FIG. 38 is an isometric view of the underside of the exercise device of FIG. 36 with the lower frame and resistance mechanisms removed showing inner guide bearings 73, outer guide bearings 74, bearing surface liners 170, resistance mechanism axles 65, and resistance mechanism bearings 66.
  • [0167]
    FIG. 39 is an isometric view of the underside of the exercise device of FIG. 36 with the lower frame removed showing the resistance mechanisms 20, resistance mechanism axles 65, and resistance mechanism bearings 66.
  • [0168]
    FIG. 40 is an exploded isometric view of one of the resistance mechanisms 20 of the exercise device of FIG. 36 showing the inner tube 41, outer tube 43, piston 46, outer tube end piece 44, inner tube end piece 42, end piece brackets 54, end piece bracket extensions 55, resistance mechanism bearings 66, shock cord 30, and shock cord sleeves 35.
  • [0169]
    FIG. 41 is an exploded isometric view of one of the flap valves 220 of the exercise device of FIG. 36 showing the outer tube 43 and flap valve rivet 221.
  • [0170]
    FIG. 42 is an exploded isometric view of the underside of one of the flap valves 220 of the exercise device of FIG. 36 showing the outer tube 43, flap valve rivet 221, flap valve rivet hole 222, and valve opening 192.
  • [0171]
    FIG. 43 is an isometric view of the underside of a sixth embodiment of an exercise device in accordance with the present invention showing pulley/rollers 164 and resistance mechanisms 20.
  • [0172]
    FIG. 44 is an exploded isometric view of the underside of the exercise device of FIG. 43 with the resistance mechanisms removed showing the pulley/roller upper halves 165, pulley/roller lower halves 166, pulley cords 162, pulley/roller liners 167, and pulley cord anchor holes 64.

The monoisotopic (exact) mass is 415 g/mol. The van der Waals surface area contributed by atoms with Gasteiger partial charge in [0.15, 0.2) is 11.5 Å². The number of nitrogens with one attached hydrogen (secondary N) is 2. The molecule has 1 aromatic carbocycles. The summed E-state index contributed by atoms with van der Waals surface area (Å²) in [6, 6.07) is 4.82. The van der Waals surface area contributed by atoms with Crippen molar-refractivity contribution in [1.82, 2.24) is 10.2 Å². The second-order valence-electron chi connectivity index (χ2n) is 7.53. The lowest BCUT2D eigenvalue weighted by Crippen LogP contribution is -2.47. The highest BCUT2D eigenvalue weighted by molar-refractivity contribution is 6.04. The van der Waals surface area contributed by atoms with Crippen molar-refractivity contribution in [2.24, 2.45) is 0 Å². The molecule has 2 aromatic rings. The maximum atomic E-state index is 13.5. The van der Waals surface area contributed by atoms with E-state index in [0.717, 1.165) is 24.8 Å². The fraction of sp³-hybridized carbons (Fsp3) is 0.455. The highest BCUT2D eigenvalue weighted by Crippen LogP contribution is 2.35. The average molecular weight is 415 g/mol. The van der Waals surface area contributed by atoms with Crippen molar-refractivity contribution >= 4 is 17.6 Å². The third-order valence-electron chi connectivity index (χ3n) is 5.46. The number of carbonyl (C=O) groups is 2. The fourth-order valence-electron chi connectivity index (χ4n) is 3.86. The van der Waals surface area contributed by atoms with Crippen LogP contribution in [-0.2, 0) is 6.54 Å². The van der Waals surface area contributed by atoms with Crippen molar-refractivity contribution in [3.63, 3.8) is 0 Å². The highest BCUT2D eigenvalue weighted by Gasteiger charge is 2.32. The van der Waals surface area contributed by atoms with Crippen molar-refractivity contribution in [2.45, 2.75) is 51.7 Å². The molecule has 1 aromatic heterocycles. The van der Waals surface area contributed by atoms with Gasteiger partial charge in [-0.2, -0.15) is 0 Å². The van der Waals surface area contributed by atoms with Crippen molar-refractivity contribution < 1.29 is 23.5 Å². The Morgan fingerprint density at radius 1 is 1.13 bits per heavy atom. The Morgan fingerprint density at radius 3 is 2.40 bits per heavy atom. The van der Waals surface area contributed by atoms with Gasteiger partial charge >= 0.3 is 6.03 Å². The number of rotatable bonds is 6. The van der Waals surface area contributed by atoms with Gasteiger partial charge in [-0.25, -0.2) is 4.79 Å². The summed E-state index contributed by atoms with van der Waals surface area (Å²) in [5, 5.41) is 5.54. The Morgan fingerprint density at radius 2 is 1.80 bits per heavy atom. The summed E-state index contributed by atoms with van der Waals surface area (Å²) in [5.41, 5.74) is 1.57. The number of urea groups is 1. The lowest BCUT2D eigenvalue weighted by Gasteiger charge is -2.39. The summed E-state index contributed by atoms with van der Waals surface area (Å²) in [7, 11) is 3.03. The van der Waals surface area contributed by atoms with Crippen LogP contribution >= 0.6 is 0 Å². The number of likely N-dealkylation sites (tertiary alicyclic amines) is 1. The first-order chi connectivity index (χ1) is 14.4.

• [0173]
    FIG. 45 is a non-exploded isometric view of the underside of the exercise device of FIG. 43 with the resistance mechanisms removed showing the pulley/rollers 164 and pulley/roller liners 167.
  • [0174]
    FIG. 46 is a detailed view of the exercise device of FIG. 43 showing a support bearing (in this instance outer) 72, bearing sheath 75, and horizontal bearing surface shelf 112.
  • [0175]
    FIG. 47 is an exploded isometric view of one of the resistance mechanisms of the exercise device of FIG. 43 showing extension springs 34, a dashpot 40, end piece brackets 54, inner tube end piece 42, outer tube end piece 44, and resistance mechanism bearings 66.
  • [0176]
    FIG. 48 is a partially-exploded view of one of the valves 190 of the exercise device of FIG. 43 showing the O-rings 214, one of the O-ring grooves 215, the valve body 191, valve inner sleeve 213, valve opening 192, and valve opening air outlets 216.
  • [0177]
    FIG. 49 is an exploded isometric view of a seventh embodiment of the invention showing pulleys 161 and pulley cords 162.
  • [0178]
    FIG. 50 is an isometric view of the underside of the exercise device of FIG. 49 showing the pulleys 161, pulley cords 162, pulley cord anchor holes 64, and shock cord anchor holes 63.
  • [0179]
    FIG. 51 is a detailed isometric view of one of the outer tube end pieces 44 and outer tubes 43 of the exercise device of FIG. 49 showing the flap valves 220 and one of the valve openings 192.
  • [0180]
    FIG. 52 is an exploded isometric view of an eighth embodiment of the invention showing one of the rack gears 180 integrated into the inside edges of the foot platforms, a spur gear 181, and a spur gear axle 182.
  • [0181]